I disagree, I think a 5e Sha'ir wizard would go a long way towards fitting the generalist niche.

Something like this:

level 2:

Special familiar: you always know the find familiar spell. This does not count against your spells known. When you summon a familiar it can be a gen [has the elemental subtype, maybe a few other tweaks]. You and your familiar are resistant to the element (fire/cold/lightning/acid) associated with your gen.

Spell Retrieval. When you take a long rest, rather than using your spellbook you can send your gen to retrieve any wizard spells of a level up to the highest level spell slot you possess. Spells retrieved in these count against your normal number of spells you can prepare. You can only use this ability if you have a gen and it is not cut off from planar travel. [This doesn't remove the spellbook, but allows the Sha'ir to prepare spells like a cleric].

Level 6:

Enhanced Spell Retrieval. When you take a short rest you can send your gen to retrieve any one spell from any class list provided it is at a level you have slots. The spell is a wizard spell to you. You can cast this spell once using one of your spell slots.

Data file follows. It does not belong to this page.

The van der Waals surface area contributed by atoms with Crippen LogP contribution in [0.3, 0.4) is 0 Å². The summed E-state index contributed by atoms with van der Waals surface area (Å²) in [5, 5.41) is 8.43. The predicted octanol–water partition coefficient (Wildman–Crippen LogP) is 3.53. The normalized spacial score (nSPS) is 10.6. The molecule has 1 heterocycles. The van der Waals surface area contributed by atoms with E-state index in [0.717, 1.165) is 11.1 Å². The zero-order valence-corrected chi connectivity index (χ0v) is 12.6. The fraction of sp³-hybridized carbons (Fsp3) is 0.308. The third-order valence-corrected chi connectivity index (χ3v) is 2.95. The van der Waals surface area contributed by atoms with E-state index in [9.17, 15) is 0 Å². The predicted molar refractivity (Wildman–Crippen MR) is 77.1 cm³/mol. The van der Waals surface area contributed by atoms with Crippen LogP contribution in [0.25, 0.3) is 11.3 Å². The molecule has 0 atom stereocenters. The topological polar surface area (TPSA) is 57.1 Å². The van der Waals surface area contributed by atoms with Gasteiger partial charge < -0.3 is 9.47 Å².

Level 10:
Summon Genie

Level 14:
Bind Genie
 
Last edited:

Leatherhead

Possibly a Idiot.
Given that their last two attempts at a wizard subclass have proved so catastrophic (three if you count Invention wizard) I think making a serious attempt at sha'ir would be a good idea.

I really doubt that any Wizard subclass UA is going to make it in the foreseeable future. Only one of them has ever been printed, and I suspect that's because they absolutely had to print one of them. It's far more likely that any new wizard subclass is going to have to bypass the UA process, just like the Bladesinger, and the two that are being printed in the Critical Role book.
 



RSIxidor

Adventurer

It's there again.

Love is now Unity. The stalkery feature replaced with a sharing damage CD.
They moved Creation's pet feature to 6, no longer reliant on the creation feature.
Clockwork's advantage/disadvantage feature changed to not allow the roll to be affected by dis/adv. I think the dice for Bulwark of Law got bigger but I didn't save the original PDF.
 



doctorbadwolf

Heretic of The Seventh Circle


Visit Our Sponsor

Latest threads

An Advertisement

Advertisement4

Top